ence was not great enough to affect the difference in the aggregate

comparison of black and white subordinates.

IPA behavior.-IPA behavior of the black and white subordinates

was also studied more thoroughly to determine if the type of inter-

personal behavior differed within the heterogeneous dyad. Table 12

reports that white subordinates gave significantly more suggestions

(p <.001) and information (p< .01) than their fellow black subordi-

nate. The increase in duration of speech reported in Table 11 for

white subordinates may have resulted from the increase in IPA be-

havior by white subordinates.

IPA with different supervisors.-Throughout the study we have

seen few, if any, differences traceable to the differences of race

of the supervisors. Table 13 reports that IPA behavior of black and

white subordinates differed on only one of the IPA categories in

heterogeneous dyads. White subordinates gave suggestions signi-

ficantly more (p< .01) with white supervisors than did black











TABLE 12

U Value and Z Score Differences in Interpersonal Behavior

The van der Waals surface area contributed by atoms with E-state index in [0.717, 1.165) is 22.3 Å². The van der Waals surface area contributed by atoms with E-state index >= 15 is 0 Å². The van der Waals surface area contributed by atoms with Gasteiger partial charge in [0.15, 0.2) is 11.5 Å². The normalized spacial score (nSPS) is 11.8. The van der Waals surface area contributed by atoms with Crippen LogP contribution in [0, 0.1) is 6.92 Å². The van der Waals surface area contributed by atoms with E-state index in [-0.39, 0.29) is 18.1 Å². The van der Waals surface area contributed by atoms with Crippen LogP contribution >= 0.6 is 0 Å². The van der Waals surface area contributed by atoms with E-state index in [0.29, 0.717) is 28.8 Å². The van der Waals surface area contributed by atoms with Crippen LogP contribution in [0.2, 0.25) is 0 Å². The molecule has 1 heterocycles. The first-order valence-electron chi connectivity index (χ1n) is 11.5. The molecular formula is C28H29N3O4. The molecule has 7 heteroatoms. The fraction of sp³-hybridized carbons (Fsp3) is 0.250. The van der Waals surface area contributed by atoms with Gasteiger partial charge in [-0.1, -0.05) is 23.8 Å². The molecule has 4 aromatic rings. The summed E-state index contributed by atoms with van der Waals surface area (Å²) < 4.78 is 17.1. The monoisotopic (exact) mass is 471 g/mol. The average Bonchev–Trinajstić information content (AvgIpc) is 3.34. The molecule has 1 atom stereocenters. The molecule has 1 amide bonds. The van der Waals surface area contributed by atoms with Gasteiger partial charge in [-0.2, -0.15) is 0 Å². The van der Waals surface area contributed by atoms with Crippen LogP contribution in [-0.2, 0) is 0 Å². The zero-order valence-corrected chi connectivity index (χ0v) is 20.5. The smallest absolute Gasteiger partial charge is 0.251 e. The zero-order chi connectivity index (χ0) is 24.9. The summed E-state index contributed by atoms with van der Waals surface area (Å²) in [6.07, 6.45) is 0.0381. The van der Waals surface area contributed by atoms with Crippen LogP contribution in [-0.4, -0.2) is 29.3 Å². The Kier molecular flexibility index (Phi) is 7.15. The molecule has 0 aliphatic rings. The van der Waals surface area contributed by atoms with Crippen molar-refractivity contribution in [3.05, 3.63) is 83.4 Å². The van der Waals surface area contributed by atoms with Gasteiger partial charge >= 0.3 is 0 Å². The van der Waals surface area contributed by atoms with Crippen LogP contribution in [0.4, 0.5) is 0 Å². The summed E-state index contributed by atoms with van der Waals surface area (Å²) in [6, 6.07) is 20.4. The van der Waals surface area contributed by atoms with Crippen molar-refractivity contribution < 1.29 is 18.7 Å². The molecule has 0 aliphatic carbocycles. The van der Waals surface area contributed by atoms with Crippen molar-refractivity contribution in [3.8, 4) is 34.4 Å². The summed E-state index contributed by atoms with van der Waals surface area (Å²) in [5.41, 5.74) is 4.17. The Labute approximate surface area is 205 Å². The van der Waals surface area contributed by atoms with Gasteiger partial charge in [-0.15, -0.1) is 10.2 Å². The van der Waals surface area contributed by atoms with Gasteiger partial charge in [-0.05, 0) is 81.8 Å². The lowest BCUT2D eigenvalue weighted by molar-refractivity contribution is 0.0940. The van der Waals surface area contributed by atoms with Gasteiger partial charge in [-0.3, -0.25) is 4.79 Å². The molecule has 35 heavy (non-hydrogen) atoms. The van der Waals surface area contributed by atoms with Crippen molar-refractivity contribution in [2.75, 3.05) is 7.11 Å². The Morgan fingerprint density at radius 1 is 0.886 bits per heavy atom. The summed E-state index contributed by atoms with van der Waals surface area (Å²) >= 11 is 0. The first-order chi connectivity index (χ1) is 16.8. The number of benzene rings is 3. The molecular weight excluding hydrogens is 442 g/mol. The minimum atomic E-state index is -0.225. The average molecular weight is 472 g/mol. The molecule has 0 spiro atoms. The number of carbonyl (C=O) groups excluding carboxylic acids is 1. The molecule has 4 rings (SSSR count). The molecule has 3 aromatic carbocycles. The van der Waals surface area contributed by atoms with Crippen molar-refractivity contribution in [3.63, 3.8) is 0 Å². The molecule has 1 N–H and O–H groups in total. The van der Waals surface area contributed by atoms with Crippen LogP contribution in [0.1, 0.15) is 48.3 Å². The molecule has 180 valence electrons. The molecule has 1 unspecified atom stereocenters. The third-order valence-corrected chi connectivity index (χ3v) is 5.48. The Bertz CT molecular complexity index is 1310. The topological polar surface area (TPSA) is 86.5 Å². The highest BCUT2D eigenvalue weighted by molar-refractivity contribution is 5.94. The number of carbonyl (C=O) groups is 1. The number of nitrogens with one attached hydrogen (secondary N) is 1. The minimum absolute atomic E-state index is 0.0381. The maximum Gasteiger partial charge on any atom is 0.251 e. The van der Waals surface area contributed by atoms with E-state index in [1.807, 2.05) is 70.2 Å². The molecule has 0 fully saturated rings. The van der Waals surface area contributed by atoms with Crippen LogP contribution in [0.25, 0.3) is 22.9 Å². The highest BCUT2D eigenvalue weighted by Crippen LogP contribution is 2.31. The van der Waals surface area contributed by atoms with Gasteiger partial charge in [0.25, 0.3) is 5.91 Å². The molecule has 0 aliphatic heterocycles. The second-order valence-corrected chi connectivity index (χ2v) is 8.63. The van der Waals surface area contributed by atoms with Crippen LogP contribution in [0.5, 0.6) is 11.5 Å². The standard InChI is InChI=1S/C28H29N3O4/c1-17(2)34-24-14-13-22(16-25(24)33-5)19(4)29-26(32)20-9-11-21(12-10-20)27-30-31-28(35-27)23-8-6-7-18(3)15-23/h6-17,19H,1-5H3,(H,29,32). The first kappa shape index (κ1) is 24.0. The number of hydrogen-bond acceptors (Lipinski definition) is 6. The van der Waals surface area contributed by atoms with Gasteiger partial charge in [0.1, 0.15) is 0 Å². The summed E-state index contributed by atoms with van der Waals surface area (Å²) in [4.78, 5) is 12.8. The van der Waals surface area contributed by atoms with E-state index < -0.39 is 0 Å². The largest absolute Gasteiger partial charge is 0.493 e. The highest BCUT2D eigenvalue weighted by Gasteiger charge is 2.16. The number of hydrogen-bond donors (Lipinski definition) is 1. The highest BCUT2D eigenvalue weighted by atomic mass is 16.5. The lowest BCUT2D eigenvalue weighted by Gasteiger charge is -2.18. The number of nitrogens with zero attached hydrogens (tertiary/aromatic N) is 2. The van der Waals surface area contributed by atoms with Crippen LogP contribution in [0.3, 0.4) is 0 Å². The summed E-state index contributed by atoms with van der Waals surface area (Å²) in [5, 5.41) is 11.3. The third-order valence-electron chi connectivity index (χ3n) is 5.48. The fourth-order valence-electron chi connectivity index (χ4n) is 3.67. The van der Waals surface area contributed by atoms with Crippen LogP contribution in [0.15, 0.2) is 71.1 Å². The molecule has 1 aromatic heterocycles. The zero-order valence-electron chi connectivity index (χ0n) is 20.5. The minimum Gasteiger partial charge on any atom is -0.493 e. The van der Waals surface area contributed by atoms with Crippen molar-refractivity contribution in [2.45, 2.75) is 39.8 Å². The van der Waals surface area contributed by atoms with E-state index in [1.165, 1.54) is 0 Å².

Between Black and White Subordinates in Heterogeneous Dyads


Observed
Black White Z
Bales IPA Categories

1. Shows solidarity 286 290 .0441

2. Tension release 293 283 .1034

3. Agrees, accepts 295 281 .1443

4. Gives suggestion 458 118 3.5055 **

5. Gives opinion 374 202 1.7733

6. Gives information 414 162 2.5981 **

7. Asks information 286 290 .0309

8. Asks opinion 334 242 1.0164

9. Ask suggestion 274 302 .4088

10. Disagrees 281 295 .1455

11. Shows tension 290 286 .0678

12. Shows antagonism 253 323 .8988








NOTE: A lower U value indicates higher rank, hence, higher frequencies
per unit of time
Critical value of observed Z (nl = 48, n2 = 48), two-tailed test
p< .05
** p< .01
*** p <.001









TABLE 13

U Values of IPA Behavior Differences Between White and Black Subordinates in
Heterogeneous Dyads with White and Black Supervisors


White Supervisor Black Supervisor

Bales IPA White Black White Black

1. Shows solidarity 102 42 54 90

2. Tension release 60 84 74 70